Discussion set to continue on proposed Concord Township commercial center

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The site of a proposed commercial center in Concord Township is pictured in February 2024, looking north from Hunting Lake Drive just east of its intersection with Crile Road. Ralph Victor Construction has proposed adding a more than 13,000 square foot building for retail and office space, another building for an additional tenant and up to 94 parking spaces on the site. (Bryson Durst — The News-Herald)

Concord Township’s Board of Zoning Appeals is set to resume a public hearing on April 10 for a proposed commercial development at the northeast corner of the intersection between Crile Road and Hunting Lake Drive.

The development has been proposed by Ralph Victor Construction, which is looking to build a new space for its offices and other tenants. The concept was previously discussed at hearings on Jan. 10 and March 14, and a number of residents turned out to share their thoughts and concerns.

The board will consider two requests from the company. The first is a variance from the requirement that the company leave a 25-foot buffer from the northern property line. Township Planning and Zoning Director Heather Freeman said in an email that the company will be required to leave living trees in that buffer if the variance is not granted.

The second request is for a conditional use permit to allow a commercial center on the property.

The company initially requested two additional variances in January but was no longer requesting them by March.

The proposed commercial center would include a 13,433-square-foot building with 5,500 square feet of office space and 7,933 square feet for retail or other tenants, along with up to 94 parking spaces, according to a document submitted to the township and testimony from company President Todd Victor at the March 14 meeting.

He added that the company would build another building at up to 3,760 square feet if it finds a tenant, like a bank or restaurant.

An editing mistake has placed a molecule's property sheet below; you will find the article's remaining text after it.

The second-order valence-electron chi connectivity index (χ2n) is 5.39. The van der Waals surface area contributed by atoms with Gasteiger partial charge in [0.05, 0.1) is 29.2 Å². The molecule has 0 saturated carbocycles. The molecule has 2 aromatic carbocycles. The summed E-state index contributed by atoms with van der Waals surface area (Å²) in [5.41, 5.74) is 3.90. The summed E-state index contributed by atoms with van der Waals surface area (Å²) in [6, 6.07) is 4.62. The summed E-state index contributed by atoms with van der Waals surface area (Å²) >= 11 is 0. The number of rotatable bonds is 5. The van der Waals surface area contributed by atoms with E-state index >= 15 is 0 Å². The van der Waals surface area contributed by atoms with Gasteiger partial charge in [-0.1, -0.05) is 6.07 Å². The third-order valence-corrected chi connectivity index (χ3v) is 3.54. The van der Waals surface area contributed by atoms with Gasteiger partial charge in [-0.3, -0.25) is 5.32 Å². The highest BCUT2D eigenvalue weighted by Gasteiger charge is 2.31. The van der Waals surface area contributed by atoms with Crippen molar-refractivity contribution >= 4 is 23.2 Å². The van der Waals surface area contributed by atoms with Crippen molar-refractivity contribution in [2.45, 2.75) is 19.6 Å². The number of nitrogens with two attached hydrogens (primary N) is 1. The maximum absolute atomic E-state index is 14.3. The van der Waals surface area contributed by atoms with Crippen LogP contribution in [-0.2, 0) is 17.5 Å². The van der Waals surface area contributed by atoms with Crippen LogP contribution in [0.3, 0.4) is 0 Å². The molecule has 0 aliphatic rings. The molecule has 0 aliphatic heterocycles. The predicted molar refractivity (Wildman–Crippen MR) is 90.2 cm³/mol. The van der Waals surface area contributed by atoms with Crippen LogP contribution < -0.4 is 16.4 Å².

Victor said that the variance from the 25-foot buffer would be necessary to meet the number of minimum parking spaces required for the proposed development. He estimated that the company would have to remove around 2,000 square feet from the larger building if the 25-foot variance remains.

He said that the company is looking to clear trees to the northern property line, and it will need to grade the space for drainage. It will not construct any buildings or parking spaces within 10 feet of the line.

Victor added that the owner of a neighboring property in a different zoning district is permitted to develop up to 10 feet from the property line. He also stated that there is “hardly anything” in the buffer zone on his company’s property and that the trees are “half-dead.”

A few residents at the March meeting expressed support for the company and the potential development on the property. However, the majority of residents who spoke expressed concerns with the proposed development, including its density and the loss of the trees in the buffer.

Board members also expressed concerns that the developer is trying to do too much with the property.

“This lot, you’re taking six pounds of dirt and putting it into a four-pound bag,” said board member Todd Golling.

Board Chair Ivan Valentic said that the board had not seen examples of “clear hardship.”

Board member Francis Sweeney said that the board is required to apply zoning standards, not change them.

“We’re trying to do too much,” he added later. “Just too much trying to be shoehorned into this. And, there’s plenty of other ways to skin this cat.”

Sweeney also doubted that the variance request met a series of tests known as the “Duncan factors.”

In explaining the factors, Freeman said in an email that “practical difficulty” with existing zoning requirements needs to be shown for a variance from those requirements to be granted.

She added that the Ohio Supreme Court case Duncan v. Middlefield laid factors “to determine whether a property owner has encountered practical difficulty.”

Because there were only four board members present at the March meeting and not five, Victor requested that the board postpone the votes. Township Legal Counsel Bridey Matheny informed the board that he had that right.

Freeman said that if the variance and conditional use permit are approved, the developer will need to submit plans for approval to the township zoning commission and county agencies.

The April 10 meeting is scheduled to start at 7 p.m. at Town Hall, 7229 Ravenna Road. The township also typically streams its meetings on its YouTube channel.

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